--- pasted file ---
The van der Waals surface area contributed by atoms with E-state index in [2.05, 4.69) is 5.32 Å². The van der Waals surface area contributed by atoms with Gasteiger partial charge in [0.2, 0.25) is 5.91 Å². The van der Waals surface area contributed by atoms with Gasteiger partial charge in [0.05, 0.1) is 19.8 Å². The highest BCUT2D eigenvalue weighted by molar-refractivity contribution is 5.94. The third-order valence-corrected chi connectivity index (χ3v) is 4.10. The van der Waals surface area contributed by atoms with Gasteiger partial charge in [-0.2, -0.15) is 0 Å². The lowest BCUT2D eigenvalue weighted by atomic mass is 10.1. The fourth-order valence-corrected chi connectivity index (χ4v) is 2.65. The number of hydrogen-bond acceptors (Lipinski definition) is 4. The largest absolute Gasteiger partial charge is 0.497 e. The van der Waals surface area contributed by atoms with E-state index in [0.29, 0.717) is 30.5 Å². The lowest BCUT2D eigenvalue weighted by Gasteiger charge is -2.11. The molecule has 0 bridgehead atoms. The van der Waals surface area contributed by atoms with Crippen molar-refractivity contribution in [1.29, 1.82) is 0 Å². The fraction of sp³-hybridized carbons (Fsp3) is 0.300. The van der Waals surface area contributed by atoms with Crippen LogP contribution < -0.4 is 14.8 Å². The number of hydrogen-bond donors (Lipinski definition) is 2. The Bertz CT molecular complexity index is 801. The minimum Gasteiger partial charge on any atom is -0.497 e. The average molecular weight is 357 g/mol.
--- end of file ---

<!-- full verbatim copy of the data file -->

The van der Waals surface area contributed by atoms with E-state index in [2.05, 4.69) is 5.32 Å². The van der Waals surface area contributed by atoms with Gasteiger partial charge in [0.2, 0.25) is 5.91 Å². The van der Waals surface area contributed by atoms with Gasteiger partial charge in [0.05, 0.1) is 19.8 Å². The highest BCUT2D eigenvalue weighted by molar-refractivity contribution is 5.94. The third-order valence-corrected chi connectivity index (χ3v) is 4.10. The van der Waals surface area contributed by atoms with Gasteiger partial charge in [-0.2, -0.15) is 0 Å². The lowest BCUT2D eigenvalue weighted by atomic mass is 10.1. The fourth-order valence-corrected chi connectivity index (χ4v) is 2.65. The number of hydrogen-bond acceptors (Lipinski definition) is 4. The largest absolute Gasteiger partial charge is 0.497 e. The van der Waals surface area contributed by atoms with E-state index in [0.29, 0.717) is 30.5 Å². The lowest BCUT2D eigenvalue weighted by Gasteiger charge is -2.11. The molecule has 0 bridgehead atoms. The van der Waals surface area contributed by atoms with Crippen molar-refractivity contribution in [1.29, 1.82) is 0 Å². The fraction of sp³-hybridized carbons (Fsp3) is 0.300. The van der Waals surface area contributed by atoms with Crippen LogP contribution < -0.4 is 14.8 Å². The number of hydrogen-bond donors (Lipinski definition) is 2. The Bertz CT molecular complexity index is 801. The minimum Gasteiger partial charge on any atom is -0.497 e. The average molecular weight is 357 g/mol.